U.S. Treasury yields slipped on Tuesday after reports said that a meeting between President Donald Trump and Chinese President Xi Jinping could be delayed until December, suggesting investors may have to wait longer for Washington and Beijing to sign off on a partial trade deal.
What are Treasurys doing?
The 10-year Treasury note yield TMUBMUSD10Y, -2.33% fell 5.1 basis points to 1.814%, while the 2-year note rate TMUBMUSD02Y, -1.22% retreated by 2.6 basis points to 1.607%. The 30-year bond yield TMUBMUSD30Y, -1.76% slipped 5 basis points to 2.297%.
What’s driving Treasurys?
The recent bond-market selloff took a respite Wednesday as market participants continued to monitor developments on the international trade front. Reuters reported the meeting between Trump and Xi could be postponed to the end of the year as both sides extend discussions over the terms of the phase-1 trade agreement and the venue for their get-together, citing a senior Trump administration official.
News reports on Monday said Beijing was pushing the White House to remove existing tariffs on more than a $100 billion of Chinese imports imposed in September. The South China Morning Post reported that “firmer commitments on lifting tariffs” were needed for a Chinese trade delegation to sign off on the deal in the U.S, citing a source familiar with government discussions.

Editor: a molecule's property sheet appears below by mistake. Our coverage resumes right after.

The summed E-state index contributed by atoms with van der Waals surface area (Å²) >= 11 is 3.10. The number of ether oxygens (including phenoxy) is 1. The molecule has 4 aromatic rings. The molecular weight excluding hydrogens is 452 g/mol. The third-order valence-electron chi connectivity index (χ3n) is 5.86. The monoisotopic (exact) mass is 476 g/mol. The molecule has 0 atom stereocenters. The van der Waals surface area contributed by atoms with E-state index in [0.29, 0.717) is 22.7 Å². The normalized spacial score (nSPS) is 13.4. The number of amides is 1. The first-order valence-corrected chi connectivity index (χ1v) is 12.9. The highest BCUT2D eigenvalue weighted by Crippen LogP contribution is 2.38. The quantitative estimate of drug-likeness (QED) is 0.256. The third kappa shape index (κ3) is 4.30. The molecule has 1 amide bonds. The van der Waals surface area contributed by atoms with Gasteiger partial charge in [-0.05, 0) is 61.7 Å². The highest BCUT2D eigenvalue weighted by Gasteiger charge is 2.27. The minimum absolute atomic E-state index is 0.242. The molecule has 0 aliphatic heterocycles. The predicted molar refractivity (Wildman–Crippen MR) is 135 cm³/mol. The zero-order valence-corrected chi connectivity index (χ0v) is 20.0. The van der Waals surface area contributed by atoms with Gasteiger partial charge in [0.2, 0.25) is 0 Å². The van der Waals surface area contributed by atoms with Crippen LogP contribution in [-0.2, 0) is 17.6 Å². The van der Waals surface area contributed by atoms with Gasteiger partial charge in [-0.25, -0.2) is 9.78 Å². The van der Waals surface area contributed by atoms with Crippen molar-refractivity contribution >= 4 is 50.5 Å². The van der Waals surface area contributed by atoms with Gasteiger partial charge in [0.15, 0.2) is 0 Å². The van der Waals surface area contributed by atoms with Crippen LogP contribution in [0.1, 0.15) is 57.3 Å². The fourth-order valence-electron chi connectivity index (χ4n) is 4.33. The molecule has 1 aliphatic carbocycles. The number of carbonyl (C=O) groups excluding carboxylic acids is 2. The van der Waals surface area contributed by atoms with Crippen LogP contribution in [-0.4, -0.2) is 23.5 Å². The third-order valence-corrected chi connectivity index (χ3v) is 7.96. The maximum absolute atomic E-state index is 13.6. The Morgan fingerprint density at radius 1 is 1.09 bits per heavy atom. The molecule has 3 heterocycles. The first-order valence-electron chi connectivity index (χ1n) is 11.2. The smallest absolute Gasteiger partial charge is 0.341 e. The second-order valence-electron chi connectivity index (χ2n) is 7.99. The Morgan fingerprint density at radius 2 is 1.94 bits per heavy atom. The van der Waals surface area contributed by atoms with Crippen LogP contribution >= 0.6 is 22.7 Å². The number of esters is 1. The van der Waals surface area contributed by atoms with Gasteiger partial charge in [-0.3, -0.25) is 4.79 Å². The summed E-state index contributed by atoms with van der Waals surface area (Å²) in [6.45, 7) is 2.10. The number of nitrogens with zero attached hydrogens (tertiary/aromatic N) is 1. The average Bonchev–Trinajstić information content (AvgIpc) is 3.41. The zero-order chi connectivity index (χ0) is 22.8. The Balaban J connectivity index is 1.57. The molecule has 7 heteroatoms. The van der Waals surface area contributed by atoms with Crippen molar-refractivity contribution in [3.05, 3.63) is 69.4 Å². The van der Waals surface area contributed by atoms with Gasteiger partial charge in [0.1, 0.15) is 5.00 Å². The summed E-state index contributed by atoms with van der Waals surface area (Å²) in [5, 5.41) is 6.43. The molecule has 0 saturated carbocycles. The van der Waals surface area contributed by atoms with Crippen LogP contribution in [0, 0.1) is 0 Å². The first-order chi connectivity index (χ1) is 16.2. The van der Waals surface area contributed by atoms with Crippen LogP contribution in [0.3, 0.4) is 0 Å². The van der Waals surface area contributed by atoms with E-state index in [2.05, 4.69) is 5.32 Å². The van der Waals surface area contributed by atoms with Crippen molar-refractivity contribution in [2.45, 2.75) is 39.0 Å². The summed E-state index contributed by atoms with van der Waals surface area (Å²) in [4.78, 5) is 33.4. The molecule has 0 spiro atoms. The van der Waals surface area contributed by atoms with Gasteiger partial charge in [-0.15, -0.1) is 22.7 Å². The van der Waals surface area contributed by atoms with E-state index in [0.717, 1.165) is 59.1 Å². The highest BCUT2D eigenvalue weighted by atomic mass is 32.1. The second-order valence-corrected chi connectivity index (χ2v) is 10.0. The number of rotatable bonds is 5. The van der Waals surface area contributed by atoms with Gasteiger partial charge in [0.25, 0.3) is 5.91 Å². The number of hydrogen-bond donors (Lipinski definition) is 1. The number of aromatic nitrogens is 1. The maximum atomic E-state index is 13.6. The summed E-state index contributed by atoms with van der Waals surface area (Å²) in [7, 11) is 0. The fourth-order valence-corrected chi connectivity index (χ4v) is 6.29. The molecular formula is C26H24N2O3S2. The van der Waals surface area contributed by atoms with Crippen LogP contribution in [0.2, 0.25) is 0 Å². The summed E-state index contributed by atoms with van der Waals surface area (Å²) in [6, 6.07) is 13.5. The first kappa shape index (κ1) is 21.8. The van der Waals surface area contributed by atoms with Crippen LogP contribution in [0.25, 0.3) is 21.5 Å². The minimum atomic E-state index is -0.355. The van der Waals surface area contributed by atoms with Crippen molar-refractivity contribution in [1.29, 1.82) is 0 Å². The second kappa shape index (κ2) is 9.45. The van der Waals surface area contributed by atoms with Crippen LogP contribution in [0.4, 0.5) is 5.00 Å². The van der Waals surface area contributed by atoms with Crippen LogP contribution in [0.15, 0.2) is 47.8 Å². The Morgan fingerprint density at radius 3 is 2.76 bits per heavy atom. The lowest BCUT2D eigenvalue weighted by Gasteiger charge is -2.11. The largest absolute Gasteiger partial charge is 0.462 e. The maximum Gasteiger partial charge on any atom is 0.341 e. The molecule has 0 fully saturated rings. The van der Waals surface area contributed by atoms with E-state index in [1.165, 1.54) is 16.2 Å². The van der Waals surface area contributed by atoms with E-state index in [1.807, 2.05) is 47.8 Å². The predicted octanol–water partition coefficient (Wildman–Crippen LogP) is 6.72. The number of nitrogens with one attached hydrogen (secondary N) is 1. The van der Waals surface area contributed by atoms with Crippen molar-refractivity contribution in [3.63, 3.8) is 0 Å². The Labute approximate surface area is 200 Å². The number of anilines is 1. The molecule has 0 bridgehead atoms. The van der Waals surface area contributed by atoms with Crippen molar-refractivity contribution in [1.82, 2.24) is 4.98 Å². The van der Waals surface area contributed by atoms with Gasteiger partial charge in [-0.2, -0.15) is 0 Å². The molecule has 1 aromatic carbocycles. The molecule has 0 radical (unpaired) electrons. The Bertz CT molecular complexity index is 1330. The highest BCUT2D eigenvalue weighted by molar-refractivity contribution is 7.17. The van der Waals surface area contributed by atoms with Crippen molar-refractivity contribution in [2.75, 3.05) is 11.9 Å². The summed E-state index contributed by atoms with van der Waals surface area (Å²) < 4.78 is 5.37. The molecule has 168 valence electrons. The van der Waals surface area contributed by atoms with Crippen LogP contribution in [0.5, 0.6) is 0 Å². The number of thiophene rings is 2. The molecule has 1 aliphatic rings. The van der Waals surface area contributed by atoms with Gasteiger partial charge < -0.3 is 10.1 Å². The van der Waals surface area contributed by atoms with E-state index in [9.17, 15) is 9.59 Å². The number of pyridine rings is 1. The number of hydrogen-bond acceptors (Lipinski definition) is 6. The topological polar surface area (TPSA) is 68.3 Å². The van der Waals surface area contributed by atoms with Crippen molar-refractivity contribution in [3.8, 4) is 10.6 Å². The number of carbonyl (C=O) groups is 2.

Investors also digested speeches from key Federal Reserve officials. Chicago Fed President Charles Evans said the U.S. economy was in a “good place,” but added that the central bank may have to respond if there was a negative shock to growth. Meanwhile, New York Fed President John Williams said further interest rate cuts were not necessary for now.
The U.S. Treasury Department’s sale for $27 billion of 10-year notes “stopped through,” a sign of strong demand for the debt put on sale. A stop-through indicates when the highest yield the Treasury sold in the auction comes below the highest yield expected when the auction began – the “when issued” level.
In economic data, U.S. productivity fell by an annual rate of 0.3% in the third-quarter, its first drop since 2015 even as MarketWatch surveyed economists had forecast productivity to increase by 0.6%.
What did market participants’ say?
“Trade has dominated any fundamental developments in the U.S. economy,” said Michael Lorizio, senior fixed income trader at Manulife Asset Management, told MarketWatch. “In addition to fundamental concerns, trade talks being delayed won’t help rates move higher.”
“We’re also back in the running today with a nice auction. Despite the recent selloff, demand for Treasurys hasn’t completely gone away,” he said.